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Journal Article

The awe-prosociality relationship: evidence for the role of context


Gray,  Russell D.
Linguistic and Cultural Evolution, Max Planck Institute for the Science of Human History, Max Planck Society;

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Ejova, A., Krátký, J., Klocová, E. K., Kundt, R., Cigán, J., Kotherová, S., et al. (2021). The awe-prosociality relationship: evidence for the role of context. Religion, Brain & Behavior, 11(3): 1940254, pp. 294-311. doi:10.1080/2153599X.2021.1940254.

Cite as: https://hdl.handle.net/21.11116/0000-0008-CDDF-7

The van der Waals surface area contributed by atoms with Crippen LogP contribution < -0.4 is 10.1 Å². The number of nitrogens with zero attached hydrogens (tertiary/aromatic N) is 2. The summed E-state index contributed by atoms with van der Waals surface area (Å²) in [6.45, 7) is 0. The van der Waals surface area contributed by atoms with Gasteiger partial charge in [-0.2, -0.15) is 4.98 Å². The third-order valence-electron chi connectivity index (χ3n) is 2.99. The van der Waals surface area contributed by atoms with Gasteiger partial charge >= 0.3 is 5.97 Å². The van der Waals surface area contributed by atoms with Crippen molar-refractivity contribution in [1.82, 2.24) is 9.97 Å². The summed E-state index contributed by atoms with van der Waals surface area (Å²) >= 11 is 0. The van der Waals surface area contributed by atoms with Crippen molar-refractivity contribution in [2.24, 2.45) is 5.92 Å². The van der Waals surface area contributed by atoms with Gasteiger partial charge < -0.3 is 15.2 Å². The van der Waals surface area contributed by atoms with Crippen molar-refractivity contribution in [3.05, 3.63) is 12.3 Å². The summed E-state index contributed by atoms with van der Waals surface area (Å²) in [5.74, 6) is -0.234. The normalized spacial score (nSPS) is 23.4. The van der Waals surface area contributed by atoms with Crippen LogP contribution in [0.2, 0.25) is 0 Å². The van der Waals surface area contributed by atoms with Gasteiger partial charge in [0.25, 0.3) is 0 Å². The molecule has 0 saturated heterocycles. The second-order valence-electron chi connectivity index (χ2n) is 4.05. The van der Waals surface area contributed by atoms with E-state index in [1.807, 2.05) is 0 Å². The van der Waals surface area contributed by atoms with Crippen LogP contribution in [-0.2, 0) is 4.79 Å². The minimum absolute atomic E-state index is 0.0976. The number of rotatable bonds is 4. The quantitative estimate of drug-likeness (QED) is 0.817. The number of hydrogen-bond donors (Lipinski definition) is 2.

People in a state of awe have been found to perceive their needs as small while also expressing intentions to act in a prosocial way, benefitting others at personal cost. However, these findings come largely out of the USA and have focused on intended rather than real prosocial behavior. We propose a contextual model of the awe-prosociality relationship predicated on the constructed theory of emotion, according to which emotion categories and cost–benefit analyses of possible subsequent actions differ across cultures and in line with enduring individual differences. To test the model, we conducted a laboratory study (N = 143) examining whether costly volunteering behavior is higher amid awe in the Czech Republic, a country where social psychological studies have often produced different results compared to the USA. Awe-inspiring and neutral primes were validated in pilot studies (N = 229). As is possible under the contextual model, awe-inspiring primes elicited not more, but less, prosocial behavior, with the relationship being moderated by various facets of Openness to Experience. Individuals higher in the Feelings facet of Openness were also found to be more awe-prone. A call is made for a cross-cultural investigation of the awe-behavior relationship that accounts for complex phylogenetic relationships between cultures.